While I hope Daniel Franco recovers, he will never fight again and chances are he will never fully be the person he was prior to this loss. That sounds harsh but it is honest truth and I blame the promoters who should have done their job properly.
Irvin Gonzalez captures
UBF All-Americas Featherweight Title
Sonya Lamonakis & Laura Ramsey fight to UBF World Heavyweight title draw
“New England’s Future 3” Results from Worcester, MA
WORCESTER, Mass. (June 11, 2017) – Boxing returned to DCU Arena (Exhibition Hall) for the first time in 11 years and Worcester’s newest budding star, Irvin Gonzalez, entertained the hometown crowd, capturing the vacant Universal Boxing Federation (UBF) Featherweight Championship, last night in the “New England’s Future 3” main event.
“New England’s Future 3” was presented by Rivera Promotions Entertainment (RPE), which is owned and operated by retired three-time, two-division world champion Jose Antonio Rivera and his son, Anthonee (A.J.) Rivera. RPE will return to the DCU Center on October 28th for its final installment of “New England’s Future” series in 2017.
In the co-featured attraction, popular New York City heavyweight Sonya “The Scholar” Lamonakis, by way of Greece and Turners Falls, MA, faced Laura “Lady Ram” Ramsey in a female battle of former world champions for the vacant UBF World title,
The 21-year-old Gonzalez (7-0, 6 KOs) was fighting in his first scheduled eight-round bout, against Raul Lopez (10-32-1, 5 KOs), of Bronx (NY). The two fighters came out fast in a firefight, both throwing leather from all angles, although neither was hurt in the opening round. The pace picked up even more in the second as both fighters landed solid shots.
Fighting in the third round for the first time in his young professional career, Gonzalez turned up the heat, ripping effective combination to the head and body of Lopez, who responded by pounding Gonzalez on the ropes.
Gonzalez dropped Lopez early in the fourth with a strong right to the chin, followed by a brawling fifth round, and the action slowed slightly in the sixth. Gonzalez, who took control in the final two rounds, went the distance for the first time, taking a hard-fought eight-round unanimous decision (79-73 X 2, 76-75).
“He was definitely the toughest I’ve fought,” Gonzalez said after the fight. “I still have to work on things in the gym. I didn’t go to the body like I did in my last few fights. I was head-hunting tonight. The dude was tough, I had to out-box him. I hurt my left hand late in the later rounds and stayed southpaw.
“I definitely learned a lot. My conditioning was there and I went eight strong rounds. I feel good, I could go another eight rounds. Fighting at home was good, I have a big fan-base here. I hope to be back here in October 28th.”
Lamonakis (10-2-3, 1 KO), a former IBO world champion, and past GBU world titlist Ramsey (108-1, 5 KOs) went toe-to-toe from the opening bell for 10 competitive, non-stop rounds, ending in a 10-round draw by three judges’ scores of 95-95.
Undefeated Worcester heavyweight Bryan Daniels (5-0, 3 KOs) unloaded on an over-matched Christopher “The Archbishop” Boykins (1-9), dropping the Floridian three times in the second round until referee Leo Gerstel mercifully waved off the fight at the end of the second.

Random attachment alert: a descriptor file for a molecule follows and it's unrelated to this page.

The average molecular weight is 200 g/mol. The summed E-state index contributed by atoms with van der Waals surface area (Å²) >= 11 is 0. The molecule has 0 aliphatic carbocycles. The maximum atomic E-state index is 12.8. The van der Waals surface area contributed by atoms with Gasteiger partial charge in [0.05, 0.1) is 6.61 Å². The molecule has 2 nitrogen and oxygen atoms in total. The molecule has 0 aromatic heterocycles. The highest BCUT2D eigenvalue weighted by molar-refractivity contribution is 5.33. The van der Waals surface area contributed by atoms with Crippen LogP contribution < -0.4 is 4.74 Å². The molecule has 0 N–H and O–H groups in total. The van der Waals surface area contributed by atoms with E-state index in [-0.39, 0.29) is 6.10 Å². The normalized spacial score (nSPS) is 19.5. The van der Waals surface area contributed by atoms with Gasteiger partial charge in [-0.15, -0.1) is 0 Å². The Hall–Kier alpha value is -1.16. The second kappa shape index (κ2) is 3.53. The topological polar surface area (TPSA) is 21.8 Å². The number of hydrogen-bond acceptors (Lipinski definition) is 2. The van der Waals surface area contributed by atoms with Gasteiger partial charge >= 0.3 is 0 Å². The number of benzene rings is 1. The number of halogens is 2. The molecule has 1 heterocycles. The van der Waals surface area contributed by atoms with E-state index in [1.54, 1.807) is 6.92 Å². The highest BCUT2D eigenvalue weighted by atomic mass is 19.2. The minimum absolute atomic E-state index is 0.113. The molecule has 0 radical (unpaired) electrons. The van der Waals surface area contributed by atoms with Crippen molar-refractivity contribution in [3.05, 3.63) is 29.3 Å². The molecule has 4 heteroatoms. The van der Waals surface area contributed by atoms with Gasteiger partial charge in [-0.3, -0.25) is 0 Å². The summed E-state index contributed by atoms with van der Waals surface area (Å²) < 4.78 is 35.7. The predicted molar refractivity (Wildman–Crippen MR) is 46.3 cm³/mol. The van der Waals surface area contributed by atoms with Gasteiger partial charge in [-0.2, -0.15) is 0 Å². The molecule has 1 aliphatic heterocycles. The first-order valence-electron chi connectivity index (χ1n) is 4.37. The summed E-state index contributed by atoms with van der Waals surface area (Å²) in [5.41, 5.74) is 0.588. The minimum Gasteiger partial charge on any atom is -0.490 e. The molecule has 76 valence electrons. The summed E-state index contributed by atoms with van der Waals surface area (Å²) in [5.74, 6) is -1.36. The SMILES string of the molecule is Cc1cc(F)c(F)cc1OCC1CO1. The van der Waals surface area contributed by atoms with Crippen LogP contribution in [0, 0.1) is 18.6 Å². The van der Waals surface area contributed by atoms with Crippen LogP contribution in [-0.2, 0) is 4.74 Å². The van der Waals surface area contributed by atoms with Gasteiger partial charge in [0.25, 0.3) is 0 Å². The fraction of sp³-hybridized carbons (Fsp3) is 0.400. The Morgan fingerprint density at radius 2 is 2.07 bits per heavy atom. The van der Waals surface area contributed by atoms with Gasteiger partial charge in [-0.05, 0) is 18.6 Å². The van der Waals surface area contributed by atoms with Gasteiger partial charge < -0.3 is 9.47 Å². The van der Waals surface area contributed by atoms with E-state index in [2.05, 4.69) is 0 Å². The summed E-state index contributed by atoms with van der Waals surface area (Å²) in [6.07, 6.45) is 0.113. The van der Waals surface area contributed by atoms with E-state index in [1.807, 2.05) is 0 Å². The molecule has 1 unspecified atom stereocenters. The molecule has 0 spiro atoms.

Former No. 1 USA amateur boxer Bobby Harris III, the son of multiple national amateur champion and retired pro heavyweight, Bobby Harris, made his long-awaited pro debut. Fighting out of Worcester, Harris overcame early roughhouse tactics by Brazilian light heavyweight Rodrigo Almeida, of Woburn, MA, to earn a four-round “shutout” decision.
In a rematch of a fight this past April, Antonio Chaves Fernandez (8-32-4, 2 KOs), of Brockton (MA), defeated Worcester welterweight Andy Gonzalez (6-2, 5 KOs), by way of a six-round majority decision, to even their rivalry at 1-1.
Southbridge, MA welterweight Wilfredo “El Sucaro” Pagan (2-0) and his Lawrence, MA opponent, Anthony Everett (1-6), turned in an entertaining performance as Pagan won a four-round majority decision, despite him being decked in the final round.
Lawrence, MA welterweight Adrian Sosa (3-0, 3 KOs) needed only 41-second to stop New York City’s Zach Johnson (0-2). Sosa dropped Johnson in the first 10 seconds and again moments later, after which referee Gerstel halted the action.
Springfield, MA welterweight Derrick “Double Impact” Whitley (2-0), the son of a retired professional boxer, improved to 2-0 with a four-round unanimous decision over veteran Connecticut fighter Shaka Moore (12-23-3, 2 KOs).
Worcester’s pro-debuting Neal Sullivan (0-0-1) and Brazilian super middleweight Saul Almeida (0-8-1) opened the night fighting a four-round majority draw.
Swedish light heavyweight Erik Skoglund (26-0, 12 KOs) is targeting the division’s top names as he makes the move down to super middleweight.
Skoglund is currently ranked with all the major governing bodies at 175lbs (IBF #4, WBO #5, WBC #10 and WBA #11), but frustrated by a lack of opportunities, and following talks with his promoter Nisse Sauerland, the 26 year-old has decided to drop down to 168lbs.